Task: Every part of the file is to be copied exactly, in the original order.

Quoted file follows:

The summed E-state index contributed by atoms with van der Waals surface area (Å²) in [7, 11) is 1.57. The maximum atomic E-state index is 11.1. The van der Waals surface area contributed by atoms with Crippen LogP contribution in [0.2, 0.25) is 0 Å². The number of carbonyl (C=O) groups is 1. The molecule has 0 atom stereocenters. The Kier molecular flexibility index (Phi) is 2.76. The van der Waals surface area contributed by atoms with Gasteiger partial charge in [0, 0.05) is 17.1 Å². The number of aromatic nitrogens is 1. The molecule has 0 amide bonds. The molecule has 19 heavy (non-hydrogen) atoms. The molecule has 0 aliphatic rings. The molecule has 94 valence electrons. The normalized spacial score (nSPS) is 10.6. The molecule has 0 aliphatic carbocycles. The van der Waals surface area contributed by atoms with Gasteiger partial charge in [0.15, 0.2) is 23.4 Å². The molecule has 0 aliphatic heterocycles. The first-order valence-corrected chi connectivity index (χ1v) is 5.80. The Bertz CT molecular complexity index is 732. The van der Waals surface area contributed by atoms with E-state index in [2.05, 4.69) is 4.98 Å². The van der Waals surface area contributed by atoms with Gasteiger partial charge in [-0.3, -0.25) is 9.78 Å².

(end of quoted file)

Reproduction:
The summed E-state index contributed by atoms with van der Waals surface area (Å²) in [7, 11) is 1.57. The maximum atomic E-state index is 11.1. The van der Waals surface area contributed by atoms with Crippen LogP contribution in [0.2, 0.25) is 0 Å². The number of carbonyl (C=O) groups is 1. The molecule has 0 atom stereocenters. The Kier molecular flexibility index (Phi) is 2.76. The van der Waals surface area contributed by atoms with Gasteiger partial charge in [0, 0.05) is 17.1 Å². The number of aromatic nitrogens is 1. The molecule has 0 amide bonds. The molecule has 19 heavy (non-hydrogen) atoms. The molecule has 0 aliphatic rings. The molecule has 94 valence electrons. The normalized spacial score (nSPS) is 10.6. The molecule has 0 aliphatic carbocycles. The van der Waals surface area contributed by atoms with Gasteiger partial charge in [0.15, 0.2) is 23.4 Å². The molecule has 0 aliphatic heterocycles. The first-order valence-corrected chi connectivity index (χ1v) is 5.80. The Bertz CT molecular complexity index is 732. The van der Waals surface area contributed by atoms with E-state index in [2.05, 4.69) is 4.98 Å². The van der Waals surface area contributed by atoms with Gasteiger partial charge in [-0.3, -0.25) is 9.78 Å².